Original Published on Jul 11, 2022 at 11:44

By Charlie Carey, Local Journalism Initiative Reporter

Rescuers on the North Shore had a busy few days, as weekend go-getters got into trouble in the North Shore backcountry.

On Sunday (July 10), NSR was called out twice in similar circumstances, first to Mount Strachan and then to Dam Mountain, for folks who’d got stuck in deep snow and were unable to find their way out.

In a Facebook post Sunday afternoon, the rescue group said it was called out for the three stranded hikers near Christmas Gully on Mount Strachan, responding with a Talon helicopter.

“A team of four was hover exited above the hikers, hiked down to them, and assisted them back up. The hikers and rescue crew were then picked up by Talon and flown back to our LZ near Cleveland Dam,” the post said.

In a second rescue, NSR said two hikers became lost and stuck in deep snow near Dam Mountain. As the hikers were able to call 911, the rescue team were able to use the 911 ping to accurately locate the hikers.

“During this call, an NSR team was redirected to the BCMC [trail] due to reports of [another] hiker crawling up the trail and having difficulty,” the team wrote.

With the hikers becoming separated, North Shore Rescue said there are key takeaways for people looking to head into the backcountry:

  • “Don’t plan a hike in a closed backcountry area (Hanes Valley). This group was organized from an Internet hiking group.
  • Research and plan your route.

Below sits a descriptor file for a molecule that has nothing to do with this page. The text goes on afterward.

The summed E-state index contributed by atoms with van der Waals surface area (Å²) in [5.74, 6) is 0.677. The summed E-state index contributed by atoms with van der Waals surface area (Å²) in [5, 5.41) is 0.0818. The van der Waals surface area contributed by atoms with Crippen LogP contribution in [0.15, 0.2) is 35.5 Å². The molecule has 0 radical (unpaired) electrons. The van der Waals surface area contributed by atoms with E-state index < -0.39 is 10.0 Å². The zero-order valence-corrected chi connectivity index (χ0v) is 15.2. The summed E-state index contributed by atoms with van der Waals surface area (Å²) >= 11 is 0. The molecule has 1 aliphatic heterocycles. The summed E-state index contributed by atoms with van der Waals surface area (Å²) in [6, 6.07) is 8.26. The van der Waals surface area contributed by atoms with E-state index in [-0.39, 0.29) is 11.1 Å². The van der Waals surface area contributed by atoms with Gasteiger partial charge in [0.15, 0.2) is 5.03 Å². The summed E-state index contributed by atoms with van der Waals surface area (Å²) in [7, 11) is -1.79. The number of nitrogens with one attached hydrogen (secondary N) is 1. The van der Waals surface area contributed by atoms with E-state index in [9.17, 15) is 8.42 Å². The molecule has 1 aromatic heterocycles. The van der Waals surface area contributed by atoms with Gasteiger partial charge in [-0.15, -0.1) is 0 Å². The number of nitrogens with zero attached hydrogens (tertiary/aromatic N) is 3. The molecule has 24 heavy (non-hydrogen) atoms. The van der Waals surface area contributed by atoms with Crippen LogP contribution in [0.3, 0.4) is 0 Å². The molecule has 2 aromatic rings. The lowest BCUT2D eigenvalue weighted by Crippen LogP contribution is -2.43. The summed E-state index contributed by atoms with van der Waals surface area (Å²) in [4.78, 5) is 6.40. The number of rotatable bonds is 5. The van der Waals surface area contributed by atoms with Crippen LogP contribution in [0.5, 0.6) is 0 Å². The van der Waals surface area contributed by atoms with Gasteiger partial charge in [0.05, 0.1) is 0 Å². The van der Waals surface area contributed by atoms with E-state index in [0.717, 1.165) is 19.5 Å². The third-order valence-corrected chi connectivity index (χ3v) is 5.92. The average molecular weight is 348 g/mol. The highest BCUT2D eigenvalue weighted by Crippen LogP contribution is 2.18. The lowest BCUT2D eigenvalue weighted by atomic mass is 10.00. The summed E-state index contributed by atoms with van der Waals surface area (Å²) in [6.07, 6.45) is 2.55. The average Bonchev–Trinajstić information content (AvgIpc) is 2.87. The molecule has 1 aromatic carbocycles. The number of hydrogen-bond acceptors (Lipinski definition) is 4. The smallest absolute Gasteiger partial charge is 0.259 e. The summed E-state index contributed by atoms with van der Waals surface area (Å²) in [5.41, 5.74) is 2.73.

• Hike with people you trust and know their abilities.
  • If the leader of the hiking group does not show up, do not continue with that hike.
  • Always pack a headlamp and micro-spikes when heading into the backcountry, even in July.
  • Don’t leave behind members of your group because they are slower than you.
  • If you encounter a SAR team looking for members of your group – make sure to tell the SAR members that the missing hikers were part of your group.”

“There are still metres of snow in the backcountry right now. Please plan accordingly with appropriate equipment including microspikes, ice axe – and the knowledge of how to use it.”

The rescues come after the Rogers Communications outages affected 911 calls across the country, forcing NSR to send out a warning to folks recreating outside over the weekend.

“If you are recreating outside today please be aware that you may have challenges contacting 911 due to the ongoing Rogers outage. … Bring a satellite device, and always tell someone where you are going and when to expect you back – especially important today until Rogers service is restored.”

This item reprinted with permission from North Shore News, North Vancouver, British Columbia